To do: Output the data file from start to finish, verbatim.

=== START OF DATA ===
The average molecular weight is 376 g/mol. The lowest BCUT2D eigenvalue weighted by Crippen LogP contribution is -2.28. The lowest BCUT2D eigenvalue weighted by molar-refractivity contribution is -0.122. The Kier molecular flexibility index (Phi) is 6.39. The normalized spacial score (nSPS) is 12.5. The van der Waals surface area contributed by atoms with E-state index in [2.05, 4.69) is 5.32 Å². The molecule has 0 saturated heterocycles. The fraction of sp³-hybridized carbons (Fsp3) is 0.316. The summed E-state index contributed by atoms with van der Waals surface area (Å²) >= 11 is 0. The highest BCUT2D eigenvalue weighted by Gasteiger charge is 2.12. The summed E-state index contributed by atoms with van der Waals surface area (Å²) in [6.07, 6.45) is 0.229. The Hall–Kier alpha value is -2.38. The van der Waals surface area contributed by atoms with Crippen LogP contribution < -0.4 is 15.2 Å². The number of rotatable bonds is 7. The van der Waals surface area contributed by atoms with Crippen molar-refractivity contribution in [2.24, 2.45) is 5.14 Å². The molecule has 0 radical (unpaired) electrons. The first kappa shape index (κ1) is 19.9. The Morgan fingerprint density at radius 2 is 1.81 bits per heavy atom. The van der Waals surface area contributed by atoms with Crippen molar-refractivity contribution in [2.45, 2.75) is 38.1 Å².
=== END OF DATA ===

The average molecular weight is 376 g/mol. The lowest BCUT2D eigenvalue weighted by Crippen LogP contribution is -2.28. The lowest BCUT2D eigenvalue weighted by molar-refractivity contribution is -0.122. The Kier molecular flexibility index (Phi) is 6.39. The normalized spacial score (nSPS) is 12.5. The van der Waals surface area contributed by atoms with E-state index in [2.05, 4.69) is 5.32 Å². The molecule has 0 saturated heterocycles. The fraction of sp³-hybridized carbons (Fsp3) is 0.316. The summed E-state index contributed by atoms with van der Waals surface area (Å²) >= 11 is 0. The highest BCUT2D eigenvalue weighted by Gasteiger charge is 2.12. The summed E-state index contributed by atoms with van der Waals surface area (Å²) in [6.07, 6.45) is 0.229. The Hall–Kier alpha value is -2.38. The van der Waals surface area contributed by atoms with Crippen LogP contribution < -0.4 is 15.2 Å². The number of rotatable bonds is 7. The van der Waals surface area contributed by atoms with Crippen molar-refractivity contribution in [2.24, 2.45) is 5.14 Å². The molecule has 0 radical (unpaired) electrons. The first kappa shape index (κ1) is 19.9. The Morgan fingerprint density at radius 2 is 1.81 bits per heavy atom. The van der Waals surface area contributed by atoms with Crippen molar-refractivity contribution in [2.45, 2.75) is 38.1 Å².